Apr 18, 2017
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Last year was the first time that I left my iPhone for more than a month and switch to Android. I used the Galaxy S7 for around 5 Months until the iPhone 7 came out. I've always liked Android but until a couple years ago it just wasn't as good as iOS and when I say good I mean the apps available on the OS were not as good as those on iOS.

Switching from iPhone 7 to Galaxy S8


 

I believe 2017 is the first year that it doesn't really matter what phone you choose because all of them are going to be pretty much the same. The iPhone 8 will look and function very similarly to the Galaxy S8 and both devices have lots of features which end up accomplishing the same thing. I sold my iPhone 7 a couple of weeks ago in preparation for the Galaxy S8 because it is the best smartphone ever made. The combination of materials, features, software, and design of the phone make it the most comfortable smartphone I have held and it sports the most beautiful screen I have seen. The iPhone 8 will most like match all this but we are still months away from an announcement this means it's currently Samsung's turn to shine.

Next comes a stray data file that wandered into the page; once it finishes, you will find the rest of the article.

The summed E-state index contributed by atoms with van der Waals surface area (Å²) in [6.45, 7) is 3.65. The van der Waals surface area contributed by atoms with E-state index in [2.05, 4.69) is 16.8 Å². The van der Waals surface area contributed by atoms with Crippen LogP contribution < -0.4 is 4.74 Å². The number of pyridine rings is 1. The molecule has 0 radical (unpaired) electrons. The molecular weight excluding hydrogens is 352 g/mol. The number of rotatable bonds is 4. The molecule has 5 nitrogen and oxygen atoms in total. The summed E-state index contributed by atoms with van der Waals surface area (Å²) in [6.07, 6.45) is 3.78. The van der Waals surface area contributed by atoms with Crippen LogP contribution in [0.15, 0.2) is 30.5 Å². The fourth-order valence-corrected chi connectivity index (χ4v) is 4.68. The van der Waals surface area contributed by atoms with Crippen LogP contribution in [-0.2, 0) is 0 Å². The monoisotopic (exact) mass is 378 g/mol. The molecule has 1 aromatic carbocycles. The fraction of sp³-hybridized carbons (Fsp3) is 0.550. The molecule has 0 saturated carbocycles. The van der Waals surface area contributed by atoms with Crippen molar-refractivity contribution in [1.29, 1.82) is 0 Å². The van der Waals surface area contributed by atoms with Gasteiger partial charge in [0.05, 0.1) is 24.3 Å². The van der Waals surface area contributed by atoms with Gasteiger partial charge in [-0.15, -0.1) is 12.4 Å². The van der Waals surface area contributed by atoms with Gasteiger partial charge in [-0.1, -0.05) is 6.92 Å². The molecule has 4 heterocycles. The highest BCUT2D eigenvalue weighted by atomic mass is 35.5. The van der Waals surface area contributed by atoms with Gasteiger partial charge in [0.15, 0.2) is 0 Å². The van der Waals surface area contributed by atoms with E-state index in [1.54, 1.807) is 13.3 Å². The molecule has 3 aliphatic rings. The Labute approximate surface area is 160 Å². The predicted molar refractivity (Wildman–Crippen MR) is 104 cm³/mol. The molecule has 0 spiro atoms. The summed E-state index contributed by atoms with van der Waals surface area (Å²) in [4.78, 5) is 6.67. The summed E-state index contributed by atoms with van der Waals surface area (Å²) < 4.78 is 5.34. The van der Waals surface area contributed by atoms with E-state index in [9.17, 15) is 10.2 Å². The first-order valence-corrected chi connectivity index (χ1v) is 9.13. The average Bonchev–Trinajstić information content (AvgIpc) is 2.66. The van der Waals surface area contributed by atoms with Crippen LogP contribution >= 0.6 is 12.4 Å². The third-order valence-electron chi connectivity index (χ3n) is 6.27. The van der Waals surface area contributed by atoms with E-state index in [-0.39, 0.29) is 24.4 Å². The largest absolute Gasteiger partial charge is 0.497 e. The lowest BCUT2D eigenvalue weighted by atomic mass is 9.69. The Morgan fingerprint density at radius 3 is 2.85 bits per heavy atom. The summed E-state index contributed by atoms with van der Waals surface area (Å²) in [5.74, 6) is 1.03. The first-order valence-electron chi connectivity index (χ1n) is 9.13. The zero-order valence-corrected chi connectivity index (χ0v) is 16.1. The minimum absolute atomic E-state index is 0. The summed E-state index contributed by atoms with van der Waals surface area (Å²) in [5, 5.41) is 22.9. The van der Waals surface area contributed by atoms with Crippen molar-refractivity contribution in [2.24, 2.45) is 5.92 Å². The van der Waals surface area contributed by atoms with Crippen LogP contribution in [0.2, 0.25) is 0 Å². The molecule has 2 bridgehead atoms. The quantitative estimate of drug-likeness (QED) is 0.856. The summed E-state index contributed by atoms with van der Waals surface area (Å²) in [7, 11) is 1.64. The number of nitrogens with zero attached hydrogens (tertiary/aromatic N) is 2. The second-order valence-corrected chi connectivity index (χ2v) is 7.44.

I ended up purchasing the Silver since I have had a black phone for the past couple of years and Samsung has given all the S8 colors black fronts which is perfect. If you have yet to see one in person, I highly reccomend going to a store and checking it out. This is what phones will look like for the next couple of years until the foldable displays become more affordable. I’ll be making some videos on the S8 this coming weekend so stay tuned for those!

2in1cable’s Micro USB/Lightning Charging Cable Review